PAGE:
14 August 2014
A study, published in the online edition of the journal Cancer Research, has found why a certain cancer treatment may be ineffective with some patients.
Retinoic acid - a form of vitamin A - is used in cancer treatment to reduce the chance of recurrence of the disease, but some patients have been unresponsive. A team of researchers from Virginia Commonwealth University Massey Cancer Center have now found out that this is because of the presence of a protein.
The team, led by Professor Devanand Sarkar, demonstrated that a protein known as AEG-1 blocks the benefits of retinoic acid in leukemia and liver cancer and, as AEG-1 is overexpressed in most cancers, these findings could significantly impact cancer treatment.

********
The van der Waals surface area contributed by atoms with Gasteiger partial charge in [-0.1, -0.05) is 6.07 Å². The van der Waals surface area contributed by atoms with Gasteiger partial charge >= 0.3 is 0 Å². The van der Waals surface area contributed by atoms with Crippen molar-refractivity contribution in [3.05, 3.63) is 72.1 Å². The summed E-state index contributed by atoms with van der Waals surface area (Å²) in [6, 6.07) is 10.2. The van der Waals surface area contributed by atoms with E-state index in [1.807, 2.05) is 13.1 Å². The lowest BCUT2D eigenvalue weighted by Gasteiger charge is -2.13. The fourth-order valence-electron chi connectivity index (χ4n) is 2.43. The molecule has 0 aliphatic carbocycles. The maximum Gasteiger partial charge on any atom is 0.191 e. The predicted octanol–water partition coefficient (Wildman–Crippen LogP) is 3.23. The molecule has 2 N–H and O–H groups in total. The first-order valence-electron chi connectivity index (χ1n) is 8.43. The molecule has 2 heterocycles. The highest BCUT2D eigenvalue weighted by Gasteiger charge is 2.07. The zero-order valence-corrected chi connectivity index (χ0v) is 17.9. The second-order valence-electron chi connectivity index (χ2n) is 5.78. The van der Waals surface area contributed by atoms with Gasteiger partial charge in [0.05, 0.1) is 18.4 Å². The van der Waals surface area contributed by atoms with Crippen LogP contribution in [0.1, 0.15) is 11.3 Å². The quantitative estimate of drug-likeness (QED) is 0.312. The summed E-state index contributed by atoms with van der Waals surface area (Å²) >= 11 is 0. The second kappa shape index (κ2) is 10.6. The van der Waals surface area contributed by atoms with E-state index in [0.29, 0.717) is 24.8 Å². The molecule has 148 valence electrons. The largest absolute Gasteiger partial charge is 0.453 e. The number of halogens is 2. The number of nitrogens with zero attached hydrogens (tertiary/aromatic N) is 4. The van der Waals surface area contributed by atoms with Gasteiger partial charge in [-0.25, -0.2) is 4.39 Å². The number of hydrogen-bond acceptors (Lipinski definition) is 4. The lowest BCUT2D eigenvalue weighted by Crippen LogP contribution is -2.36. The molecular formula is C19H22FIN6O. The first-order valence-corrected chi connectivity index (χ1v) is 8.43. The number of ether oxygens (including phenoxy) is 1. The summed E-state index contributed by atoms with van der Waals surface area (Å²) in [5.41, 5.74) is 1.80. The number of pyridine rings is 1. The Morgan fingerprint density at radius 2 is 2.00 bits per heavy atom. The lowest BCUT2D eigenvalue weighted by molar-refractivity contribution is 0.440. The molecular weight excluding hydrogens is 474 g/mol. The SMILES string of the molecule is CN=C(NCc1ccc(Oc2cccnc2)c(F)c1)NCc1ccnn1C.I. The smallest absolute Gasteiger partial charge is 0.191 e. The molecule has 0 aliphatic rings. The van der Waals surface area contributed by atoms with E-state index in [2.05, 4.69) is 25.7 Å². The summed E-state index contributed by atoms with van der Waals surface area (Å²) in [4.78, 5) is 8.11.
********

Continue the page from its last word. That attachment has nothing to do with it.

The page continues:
They found that AEG-1 binds to retinoid X receptors, which help regulate cell growth and development and is typically activated by retinoic acid. However, the high levels of AEG-1 proteins found in cancer cells block these signals and help promote tumour growth.
Professor Sarkar said: "This research has immediate clinical relevance such that physicians could begin screening cancer patients for AEG-1 expression levels in order to determine whether retinoic acid should be prescribed."
Posted by Philip Briggs
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